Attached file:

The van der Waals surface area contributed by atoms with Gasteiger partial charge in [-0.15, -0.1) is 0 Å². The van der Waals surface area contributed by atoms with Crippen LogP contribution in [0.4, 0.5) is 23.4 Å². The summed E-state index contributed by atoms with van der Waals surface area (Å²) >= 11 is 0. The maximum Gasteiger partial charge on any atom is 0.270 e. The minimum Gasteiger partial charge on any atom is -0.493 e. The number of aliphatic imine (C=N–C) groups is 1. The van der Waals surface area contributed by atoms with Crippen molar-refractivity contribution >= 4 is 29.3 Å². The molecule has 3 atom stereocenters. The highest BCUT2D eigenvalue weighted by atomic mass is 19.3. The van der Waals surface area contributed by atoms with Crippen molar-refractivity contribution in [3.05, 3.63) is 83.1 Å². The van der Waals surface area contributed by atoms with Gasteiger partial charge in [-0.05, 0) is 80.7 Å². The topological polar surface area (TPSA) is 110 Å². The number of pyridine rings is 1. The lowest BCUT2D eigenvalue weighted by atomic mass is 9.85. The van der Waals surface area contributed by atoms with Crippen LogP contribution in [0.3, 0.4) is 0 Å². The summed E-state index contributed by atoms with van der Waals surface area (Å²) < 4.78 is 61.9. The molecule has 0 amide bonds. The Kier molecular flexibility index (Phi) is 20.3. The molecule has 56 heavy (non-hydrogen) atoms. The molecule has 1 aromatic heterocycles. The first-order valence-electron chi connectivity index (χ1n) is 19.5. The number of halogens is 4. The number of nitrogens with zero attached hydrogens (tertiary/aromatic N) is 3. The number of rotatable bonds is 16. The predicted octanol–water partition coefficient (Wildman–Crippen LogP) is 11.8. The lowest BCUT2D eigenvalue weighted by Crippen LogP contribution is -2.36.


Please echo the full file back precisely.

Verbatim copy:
The van der Waals surface area contributed by atoms with Gasteiger partial charge in [-0.15, -0.1) is 0 Å². The van der Waals surface area contributed by atoms with Crippen LogP contribution in [0.4, 0.5) is 23.4 Å². The summed E-state index contributed by atoms with van der Waals surface area (Å²) >= 11 is 0. The maximum Gasteiger partial charge on any atom is 0.270 e. The minimum Gasteiger partial charge on any atom is -0.493 e. The number of aliphatic imine (C=N–C) groups is 1. The van der Waals surface area contributed by atoms with Crippen molar-refractivity contribution >= 4 is 29.3 Å². The molecule has 3 atom stereocenters. The highest BCUT2D eigenvalue weighted by atomic mass is 19.3. The van der Waals surface area contributed by atoms with Crippen molar-refractivity contribution in [3.05, 3.63) is 83.1 Å². The van der Waals surface area contributed by atoms with Gasteiger partial charge in [-0.05, 0) is 80.7 Å². The topological polar surface area (TPSA) is 110 Å². The number of pyridine rings is 1. The lowest BCUT2D eigenvalue weighted by atomic mass is 9.85. The van der Waals surface area contributed by atoms with Crippen LogP contribution in [0.3, 0.4) is 0 Å². The summed E-state index contributed by atoms with van der Waals surface area (Å²) < 4.78 is 61.9. The molecule has 0 amide bonds. The Kier molecular flexibility index (Phi) is 20.3. The molecule has 56 heavy (non-hydrogen) atoms. The molecule has 1 aromatic heterocycles. The first-order valence-electron chi connectivity index (χ1n) is 19.5. The number of halogens is 4. The number of nitrogens with zero attached hydrogens (tertiary/aromatic N) is 3. The number of rotatable bonds is 16. The predicted octanol–water partition coefficient (Wildman–Crippen LogP) is 11.8. The lowest BCUT2D eigenvalue weighted by Crippen LogP contribution is -2.36.